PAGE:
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Mathematical Problems in Engineering
Volume 2018, Article ID 9646017, 12 pages
https://doi.org/10.1155/2018/9646017
Research Article

A Modified Precise Integration Method for Long-Time Duration Dynamic Analysis

School of Engineering, Sun Yat-Sen University, No. 135 West Xingang Road, Guangzhou, China

Correspondence should be addressed to Minghui Fu; nc.ude.usys.liam@hmfsts

Received 10 February 2018; Revised 24 May 2018; Accepted 30 May 2018; Published 14 June 2018

Academic Editor: Giovanni Falsone

Copyright © 2018 Ce Huang and Minghui Fu. This is an open access article distributed under the Creative Commons Attribution License, which permits unrestricted use, distribution, and reproduction in any medium, provided the original work is properly cited.

Abstract

This paper presents a modified Precise Integration Method (PIM) for long-time duration dynamic analysis. The fundamental solution and loading operator matrices in the first time substep are numerically computed employing a known unconditionally stable method (referred to as original method in this paper). By using efficient recursive algorithms to evaluate these matrices in the first time-step, the same numerical results as those using the original method with small time-step are obtained. The proposed method avoids the need of matrix inversion and numerical quadrature formulae, while the particular solution obtained has the same accuracy as that of the homogeneous solution. Through setting a proper value of the time substep, satisfactory accuracy and numerical dissipation can be achieved.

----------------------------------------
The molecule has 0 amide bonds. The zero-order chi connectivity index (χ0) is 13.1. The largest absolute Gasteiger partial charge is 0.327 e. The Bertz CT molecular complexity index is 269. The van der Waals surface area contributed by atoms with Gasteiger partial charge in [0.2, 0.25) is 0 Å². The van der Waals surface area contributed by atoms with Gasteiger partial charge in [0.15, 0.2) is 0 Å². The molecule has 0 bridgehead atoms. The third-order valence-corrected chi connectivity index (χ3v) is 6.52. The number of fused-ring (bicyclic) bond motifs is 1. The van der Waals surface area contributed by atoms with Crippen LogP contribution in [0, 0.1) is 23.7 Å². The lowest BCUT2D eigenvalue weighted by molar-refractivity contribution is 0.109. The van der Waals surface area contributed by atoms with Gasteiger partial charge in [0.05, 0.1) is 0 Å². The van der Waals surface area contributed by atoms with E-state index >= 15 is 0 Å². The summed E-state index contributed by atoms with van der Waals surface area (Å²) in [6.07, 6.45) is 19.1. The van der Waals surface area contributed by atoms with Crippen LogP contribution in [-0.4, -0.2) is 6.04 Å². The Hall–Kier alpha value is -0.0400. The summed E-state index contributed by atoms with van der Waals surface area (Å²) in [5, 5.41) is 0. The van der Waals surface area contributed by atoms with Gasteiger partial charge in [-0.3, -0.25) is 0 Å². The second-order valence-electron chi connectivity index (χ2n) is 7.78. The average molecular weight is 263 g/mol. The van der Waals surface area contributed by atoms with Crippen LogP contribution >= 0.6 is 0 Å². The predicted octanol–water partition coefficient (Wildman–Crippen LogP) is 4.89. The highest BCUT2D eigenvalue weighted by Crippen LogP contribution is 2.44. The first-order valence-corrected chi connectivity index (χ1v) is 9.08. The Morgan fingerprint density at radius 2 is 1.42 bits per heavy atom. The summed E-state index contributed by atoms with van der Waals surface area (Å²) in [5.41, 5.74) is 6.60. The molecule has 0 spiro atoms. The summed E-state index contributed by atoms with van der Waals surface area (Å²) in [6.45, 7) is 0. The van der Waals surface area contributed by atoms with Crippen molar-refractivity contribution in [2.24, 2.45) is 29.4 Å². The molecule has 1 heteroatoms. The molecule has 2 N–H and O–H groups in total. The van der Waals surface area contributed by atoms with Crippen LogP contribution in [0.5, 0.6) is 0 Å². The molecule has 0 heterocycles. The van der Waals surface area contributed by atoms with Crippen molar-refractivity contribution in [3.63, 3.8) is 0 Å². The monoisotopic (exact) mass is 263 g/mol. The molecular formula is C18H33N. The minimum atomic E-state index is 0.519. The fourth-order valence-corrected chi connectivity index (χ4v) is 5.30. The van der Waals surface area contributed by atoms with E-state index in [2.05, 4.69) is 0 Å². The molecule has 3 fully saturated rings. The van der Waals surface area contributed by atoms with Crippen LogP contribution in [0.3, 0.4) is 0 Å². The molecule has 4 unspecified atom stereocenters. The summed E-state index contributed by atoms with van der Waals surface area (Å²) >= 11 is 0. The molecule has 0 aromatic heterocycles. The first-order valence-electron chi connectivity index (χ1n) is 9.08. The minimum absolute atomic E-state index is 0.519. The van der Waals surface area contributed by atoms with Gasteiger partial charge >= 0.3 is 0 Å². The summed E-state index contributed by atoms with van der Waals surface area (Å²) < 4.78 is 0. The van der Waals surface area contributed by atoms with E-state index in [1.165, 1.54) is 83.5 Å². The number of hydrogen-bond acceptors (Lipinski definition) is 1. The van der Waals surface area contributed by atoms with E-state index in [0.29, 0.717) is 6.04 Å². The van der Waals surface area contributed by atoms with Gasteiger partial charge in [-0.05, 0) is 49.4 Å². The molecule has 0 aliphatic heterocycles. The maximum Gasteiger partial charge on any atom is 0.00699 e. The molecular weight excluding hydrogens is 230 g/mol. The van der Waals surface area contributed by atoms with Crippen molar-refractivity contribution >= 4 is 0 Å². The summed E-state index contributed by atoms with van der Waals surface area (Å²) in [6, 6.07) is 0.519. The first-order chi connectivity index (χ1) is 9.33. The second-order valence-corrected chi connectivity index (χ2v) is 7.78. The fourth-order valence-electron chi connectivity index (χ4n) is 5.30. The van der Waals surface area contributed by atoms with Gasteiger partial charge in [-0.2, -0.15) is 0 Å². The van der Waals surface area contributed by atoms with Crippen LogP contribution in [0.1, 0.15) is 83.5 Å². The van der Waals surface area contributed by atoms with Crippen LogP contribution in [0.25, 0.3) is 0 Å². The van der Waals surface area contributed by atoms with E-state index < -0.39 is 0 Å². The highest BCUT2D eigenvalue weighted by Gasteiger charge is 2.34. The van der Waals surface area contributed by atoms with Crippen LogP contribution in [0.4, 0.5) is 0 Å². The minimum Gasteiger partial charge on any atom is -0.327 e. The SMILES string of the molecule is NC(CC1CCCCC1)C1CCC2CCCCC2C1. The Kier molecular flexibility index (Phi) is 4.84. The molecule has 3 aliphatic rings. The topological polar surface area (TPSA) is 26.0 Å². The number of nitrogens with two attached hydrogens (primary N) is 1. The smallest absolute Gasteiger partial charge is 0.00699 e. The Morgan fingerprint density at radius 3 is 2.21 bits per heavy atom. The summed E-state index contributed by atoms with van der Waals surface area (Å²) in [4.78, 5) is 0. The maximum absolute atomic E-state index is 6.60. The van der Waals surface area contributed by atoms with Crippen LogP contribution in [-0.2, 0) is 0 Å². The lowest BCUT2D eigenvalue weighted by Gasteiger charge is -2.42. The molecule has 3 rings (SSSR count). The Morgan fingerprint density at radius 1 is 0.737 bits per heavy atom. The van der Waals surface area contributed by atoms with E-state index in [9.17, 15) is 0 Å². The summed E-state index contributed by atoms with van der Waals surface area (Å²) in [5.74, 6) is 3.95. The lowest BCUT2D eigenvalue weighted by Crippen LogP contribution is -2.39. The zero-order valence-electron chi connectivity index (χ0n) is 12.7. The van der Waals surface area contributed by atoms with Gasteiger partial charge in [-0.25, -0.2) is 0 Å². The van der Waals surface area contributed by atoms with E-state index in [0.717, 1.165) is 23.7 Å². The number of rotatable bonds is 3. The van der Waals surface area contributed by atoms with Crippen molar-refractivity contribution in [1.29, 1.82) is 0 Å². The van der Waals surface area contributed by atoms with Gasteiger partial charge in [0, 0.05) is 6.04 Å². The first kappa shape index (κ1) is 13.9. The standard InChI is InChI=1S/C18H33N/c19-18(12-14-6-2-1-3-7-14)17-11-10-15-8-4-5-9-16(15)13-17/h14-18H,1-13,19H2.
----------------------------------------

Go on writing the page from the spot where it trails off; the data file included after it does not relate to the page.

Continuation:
1. Introduction

In structural dynamic analysis, direct time integration algorithms are widely used to solve the motion equation ‎[1]. Many researchers‎ [24] have focused on the improvement of numerical properties of time integration algorithms, such as numerical stability, accuracy, numerical dissipation, and computational efficiency.

An alternative way to evaluate the dynamic response is to use the Precise Integration Method (PIM-L)‎ [5], where a numerical exponential matrix function is accurately computed to approximate the fundamental solution matrix and the applied loading is simulated by using piecewise linear functions. For linear dynamic homogeneous systems, the PIM-L can obtain precise numerical results approaching the exact solution. However, its accuracy is limited by the simulation of the applied loading in nonhomogeneous systems. Lin et al. [6] applied Fourier series expansions to simulate the applied loading and proposed the PIM-F method. Both the PIM-L and PIM-F require matrix inversion to obtain the particular solution. However, if the objective matrix is singular or nearly singular, its inverse matrix either does not exist or is hard to obtain steadily.